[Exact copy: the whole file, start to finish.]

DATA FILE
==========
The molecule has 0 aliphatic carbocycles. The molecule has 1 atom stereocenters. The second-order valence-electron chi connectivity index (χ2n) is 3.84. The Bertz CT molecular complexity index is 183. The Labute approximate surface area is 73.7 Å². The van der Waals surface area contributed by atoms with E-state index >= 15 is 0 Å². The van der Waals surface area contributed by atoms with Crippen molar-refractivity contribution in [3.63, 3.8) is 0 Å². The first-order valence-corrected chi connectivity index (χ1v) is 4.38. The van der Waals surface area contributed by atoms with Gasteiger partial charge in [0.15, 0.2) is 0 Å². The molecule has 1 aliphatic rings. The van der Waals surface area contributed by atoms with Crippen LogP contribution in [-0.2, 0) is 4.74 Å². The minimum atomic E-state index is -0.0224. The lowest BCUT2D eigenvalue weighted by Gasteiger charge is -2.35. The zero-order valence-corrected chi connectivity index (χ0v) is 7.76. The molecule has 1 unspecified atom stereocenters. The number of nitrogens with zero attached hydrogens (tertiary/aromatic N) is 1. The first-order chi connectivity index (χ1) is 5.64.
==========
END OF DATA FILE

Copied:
The molecule has 0 aliphatic carbocycles. The molecule has 1 atom stereocenters. The second-order valence-electron chi connectivity index (χ2n) is 3.84. The Bertz CT molecular complexity index is 183. The Labute approximate surface area is 73.7 Å². The van der Waals surface area contributed by atoms with E-state index >= 15 is 0 Å². The van der Waals surface area contributed by atoms with Crippen molar-refractivity contribution in [3.63, 3.8) is 0 Å². The first-order valence-corrected chi connectivity index (χ1v) is 4.38. The van der Waals surface area contributed by atoms with Gasteiger partial charge in [0.15, 0.2) is 0 Å². The molecule has 1 aliphatic rings. The van der Waals surface area contributed by atoms with Crippen LogP contribution in [-0.2, 0) is 4.74 Å². The minimum atomic E-state index is -0.0224. The lowest BCUT2D eigenvalue weighted by Gasteiger charge is -2.35. The zero-order valence-corrected chi connectivity index (χ0v) is 7.76. The molecule has 1 unspecified atom stereocenters. The number of nitrogens with zero attached hydrogens (tertiary/aromatic N) is 1. The first-order chi connectivity index (χ1) is 5.64.